However, the production cadence is even more impressive when looking around the Production Tents, with multiple nosecones inside the buildings and sections for vehicles up to Ship 24 now being prepared.

NSF’s Nic Ansuni spotted the Common Dome of that future Starship during the week.

SpaceX was well aware of the projected increase in production cadence and has started to build a new processing facility, nicknamed the “Wide Bay.”

Twice the current High Bay width, the new facility will allow multiple Booster and Ship stacking flows to occur in parallel.

Wide Bay fast rising out of the ground at Starbase, via Mary (@bocachicagal) for NSF.

Based on the current pace, the “Wide Bay” is likely to be ready to support processing operations early next year, ahead of the busy test launch schedule.

As cited by Elon Musk during his recent interview, the main bottleneck is the production of the Raptor engines that will fly with the 2022 manifest. “Engine build rate is currently the biggest constraint on how many vehicles we can make,” he noted.

With the Booster set to move from 29 to 33 engines, along with the advancement to the Raptor 2 engine, a new Raptor factory is being built at SpaceX’s test site in McGregor, Texas.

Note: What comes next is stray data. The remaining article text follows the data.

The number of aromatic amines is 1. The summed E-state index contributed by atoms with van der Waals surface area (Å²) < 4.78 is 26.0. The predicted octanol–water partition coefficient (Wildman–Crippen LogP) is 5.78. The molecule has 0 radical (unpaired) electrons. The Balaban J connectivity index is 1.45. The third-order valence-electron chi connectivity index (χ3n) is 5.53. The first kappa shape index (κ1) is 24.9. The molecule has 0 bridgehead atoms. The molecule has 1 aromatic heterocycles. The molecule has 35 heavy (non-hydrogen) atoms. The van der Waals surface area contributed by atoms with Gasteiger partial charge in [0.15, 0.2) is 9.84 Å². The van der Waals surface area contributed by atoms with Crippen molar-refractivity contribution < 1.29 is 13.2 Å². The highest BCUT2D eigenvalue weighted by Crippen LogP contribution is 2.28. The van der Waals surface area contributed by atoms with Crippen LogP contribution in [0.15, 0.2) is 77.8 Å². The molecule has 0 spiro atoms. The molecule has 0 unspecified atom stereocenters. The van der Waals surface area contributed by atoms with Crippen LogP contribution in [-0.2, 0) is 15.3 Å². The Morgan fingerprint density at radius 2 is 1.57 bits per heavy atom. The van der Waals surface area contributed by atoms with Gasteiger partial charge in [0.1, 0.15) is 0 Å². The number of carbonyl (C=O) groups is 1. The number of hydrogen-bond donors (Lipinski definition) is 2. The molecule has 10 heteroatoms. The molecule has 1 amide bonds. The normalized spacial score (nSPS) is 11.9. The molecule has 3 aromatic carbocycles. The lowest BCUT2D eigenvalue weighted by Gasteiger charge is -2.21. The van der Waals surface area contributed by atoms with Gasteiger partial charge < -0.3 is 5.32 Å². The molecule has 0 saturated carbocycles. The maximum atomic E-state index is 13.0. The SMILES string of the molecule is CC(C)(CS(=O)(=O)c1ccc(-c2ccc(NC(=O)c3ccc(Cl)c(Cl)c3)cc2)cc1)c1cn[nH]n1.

The engines also test-fired at this facility, with daily roars from one of the five test bays. One engine spotted by NSF’s Gary Blair for NSF’s L2 McGregor section is potentially named RC102, although it’s hard to confirm via the aerial photo taken from a distance.

Another new Raptor on the original vertical Raptor stand, via Gary Blair for NSF.

Although the Booster and Ship will eventually return their Raptors via a successful landing, such a milestone is not expected during the initial attempts. However, SpaceX hopes to complete its test flight program during 2022 before moving into operational missions with payloads the following year.

Regardless, SpaceX needs to “make lots of Starships and make lots of engines in parallel,” as noted by Elon Musk.

However, the focus remains steadfast, with the creation of a rapidly reusable interplanetary launch system involving around one thousand Starships to achieve Musk’s primary goal of making life multi-planetary.

Photos and videos provided by Nic Ansuini (@nicansuini), Mary (@bocachicagal), and Gary Blair. Additional information and article assistance provided by the NSF (L2 Level) Discord.

For live updates, follow NASASpaceFlight’s Twitter account and the NSF Starship Forum Sections.